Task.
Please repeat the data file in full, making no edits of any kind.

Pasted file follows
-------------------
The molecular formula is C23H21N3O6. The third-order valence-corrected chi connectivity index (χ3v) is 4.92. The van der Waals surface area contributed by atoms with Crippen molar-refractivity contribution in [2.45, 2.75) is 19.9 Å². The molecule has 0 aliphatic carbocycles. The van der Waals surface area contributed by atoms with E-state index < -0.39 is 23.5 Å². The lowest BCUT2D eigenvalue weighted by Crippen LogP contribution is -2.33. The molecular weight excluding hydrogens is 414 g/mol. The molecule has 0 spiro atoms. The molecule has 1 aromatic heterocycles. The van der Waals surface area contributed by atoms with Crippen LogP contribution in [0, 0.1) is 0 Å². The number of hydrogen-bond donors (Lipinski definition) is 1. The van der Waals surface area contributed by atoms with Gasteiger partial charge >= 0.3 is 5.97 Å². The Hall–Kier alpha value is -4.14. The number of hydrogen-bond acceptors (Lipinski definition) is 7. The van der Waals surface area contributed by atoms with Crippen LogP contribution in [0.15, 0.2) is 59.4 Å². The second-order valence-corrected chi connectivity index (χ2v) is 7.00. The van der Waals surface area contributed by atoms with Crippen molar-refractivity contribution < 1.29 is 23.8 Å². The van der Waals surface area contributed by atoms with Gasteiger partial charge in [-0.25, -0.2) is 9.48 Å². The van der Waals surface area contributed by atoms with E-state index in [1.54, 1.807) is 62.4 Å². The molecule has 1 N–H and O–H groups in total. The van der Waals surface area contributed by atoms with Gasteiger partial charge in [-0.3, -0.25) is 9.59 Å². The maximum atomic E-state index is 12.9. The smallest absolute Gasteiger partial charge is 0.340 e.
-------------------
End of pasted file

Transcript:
The molecular formula is C23H21N3O6. The third-order valence-corrected chi connectivity index (χ3v) is 4.92. The van der Waals surface area contributed by atoms with Crippen molar-refractivity contribution in [2.45, 2.75) is 19.9 Å². The molecule has 0 aliphatic carbocycles. The van der Waals surface area contributed by atoms with E-state index < -0.39 is 23.5 Å². The lowest BCUT2D eigenvalue weighted by Crippen LogP contribution is -2.33. The molecular weight excluding hydrogens is 414 g/mol. The molecule has 0 spiro atoms. The molecule has 1 aromatic heterocycles. The van der Waals surface area contributed by atoms with Crippen LogP contribution in [0, 0.1) is 0 Å². The number of hydrogen-bond donors (Lipinski definition) is 1. The van der Waals surface area contributed by atoms with Gasteiger partial charge >= 0.3 is 5.97 Å². The Hall–Kier alpha value is -4.14. The number of hydrogen-bond acceptors (Lipinski definition) is 7. The van der Waals surface area contributed by atoms with Crippen LogP contribution in [0.15, 0.2) is 59.4 Å². The second-order valence-corrected chi connectivity index (χ2v) is 7.00. The van der Waals surface area contributed by atoms with Crippen molar-refractivity contribution < 1.29 is 23.8 Å². The van der Waals surface area contributed by atoms with Gasteiger partial charge in [-0.25, -0.2) is 9.48 Å². The van der Waals surface area contributed by atoms with E-state index in [1.54, 1.807) is 62.4 Å². The molecule has 1 N–H and O–H groups in total. The van der Waals surface area contributed by atoms with Gasteiger partial charge in [-0.3, -0.25) is 9.59 Å². The maximum atomic E-state index is 12.9. The smallest absolute Gasteiger partial charge is 0.340 e.